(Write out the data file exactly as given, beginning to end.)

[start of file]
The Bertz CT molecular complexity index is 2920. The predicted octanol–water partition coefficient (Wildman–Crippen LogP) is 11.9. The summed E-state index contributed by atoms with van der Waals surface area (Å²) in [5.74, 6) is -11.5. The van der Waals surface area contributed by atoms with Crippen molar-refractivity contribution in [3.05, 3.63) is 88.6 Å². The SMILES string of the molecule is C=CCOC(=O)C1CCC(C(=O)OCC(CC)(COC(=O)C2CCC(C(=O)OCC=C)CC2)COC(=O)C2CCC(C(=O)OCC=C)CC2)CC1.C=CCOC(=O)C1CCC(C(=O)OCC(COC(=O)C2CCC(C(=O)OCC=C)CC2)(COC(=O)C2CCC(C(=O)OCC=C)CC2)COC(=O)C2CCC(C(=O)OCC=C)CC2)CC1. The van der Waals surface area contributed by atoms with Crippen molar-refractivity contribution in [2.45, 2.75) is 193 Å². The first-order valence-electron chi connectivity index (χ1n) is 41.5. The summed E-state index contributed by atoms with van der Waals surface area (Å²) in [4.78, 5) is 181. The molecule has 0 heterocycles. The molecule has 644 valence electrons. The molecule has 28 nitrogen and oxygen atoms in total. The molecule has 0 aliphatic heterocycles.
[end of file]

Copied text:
The Bertz CT molecular complexity index is 2920. The predicted octanol–water partition coefficient (Wildman–Crippen LogP) is 11.9. The summed E-state index contributed by atoms with van der Waals surface area (Å²) in [5.74, 6) is -11.5. The van der Waals surface area contributed by atoms with Crippen molar-refractivity contribution in [3.05, 3.63) is 88.6 Å². The SMILES string of the molecule is C=CCOC(=O)C1CCC(C(=O)OCC(CC)(COC(=O)C2CCC(C(=O)OCC=C)CC2)COC(=O)C2CCC(C(=O)OCC=C)CC2)CC1.C=CCOC(=O)C1CCC(C(=O)OCC(COC(=O)C2CCC(C(=O)OCC=C)CC2)(COC(=O)C2CCC(C(=O)OCC=C)CC2)COC(=O)C2CCC(C(=O)OCC=C)CC2)CC1. The van der Waals surface area contributed by atoms with Crippen molar-refractivity contribution in [2.45, 2.75) is 193 Å². The first-order valence-electron chi connectivity index (χ1n) is 41.5. The summed E-state index contributed by atoms with van der Waals surface area (Å²) in [4.78, 5) is 181. The molecule has 0 heterocycles. The molecule has 644 valence electrons. The molecule has 28 nitrogen and oxygen atoms in total. The molecule has 0 aliphatic heterocycles.